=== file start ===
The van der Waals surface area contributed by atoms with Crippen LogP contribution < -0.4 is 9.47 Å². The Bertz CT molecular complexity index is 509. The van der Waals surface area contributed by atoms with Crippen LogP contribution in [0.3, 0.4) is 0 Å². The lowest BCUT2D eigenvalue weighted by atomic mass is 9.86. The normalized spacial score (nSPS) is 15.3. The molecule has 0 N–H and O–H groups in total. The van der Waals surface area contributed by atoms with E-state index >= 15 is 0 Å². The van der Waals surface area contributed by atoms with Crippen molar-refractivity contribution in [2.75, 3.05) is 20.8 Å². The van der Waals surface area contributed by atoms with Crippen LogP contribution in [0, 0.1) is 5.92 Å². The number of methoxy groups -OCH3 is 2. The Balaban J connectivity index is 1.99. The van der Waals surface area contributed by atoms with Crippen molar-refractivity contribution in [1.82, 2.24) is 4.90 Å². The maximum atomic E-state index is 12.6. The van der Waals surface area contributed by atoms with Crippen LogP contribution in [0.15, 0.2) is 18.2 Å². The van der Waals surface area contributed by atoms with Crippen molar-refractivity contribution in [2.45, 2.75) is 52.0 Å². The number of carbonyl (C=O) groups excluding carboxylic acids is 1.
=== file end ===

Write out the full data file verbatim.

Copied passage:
The van der Waals surface area contributed by atoms with Crippen LogP contribution < -0.4 is 9.47 Å². The Bertz CT molecular complexity index is 509. The van der Waals surface area contributed by atoms with Crippen LogP contribution in [0.3, 0.4) is 0 Å². The lowest BCUT2D eigenvalue weighted by atomic mass is 9.86. The normalized spacial score (nSPS) is 15.3. The molecule has 0 N–H and O–H groups in total. The van der Waals surface area contributed by atoms with E-state index >= 15 is 0 Å². The van der Waals surface area contributed by atoms with Crippen molar-refractivity contribution in [2.75, 3.05) is 20.8 Å². The van der Waals surface area contributed by atoms with Crippen LogP contribution in [0, 0.1) is 5.92 Å². The number of methoxy groups -OCH3 is 2. The Balaban J connectivity index is 1.99. The van der Waals surface area contributed by atoms with Crippen molar-refractivity contribution in [1.82, 2.24) is 4.90 Å². The maximum atomic E-state index is 12.6. The van der Waals surface area contributed by atoms with Crippen LogP contribution in [0.15, 0.2) is 18.2 Å². The van der Waals surface area contributed by atoms with Crippen molar-refractivity contribution in [2.45, 2.75) is 52.0 Å². The number of carbonyl (C=O) groups excluding carboxylic acids is 1.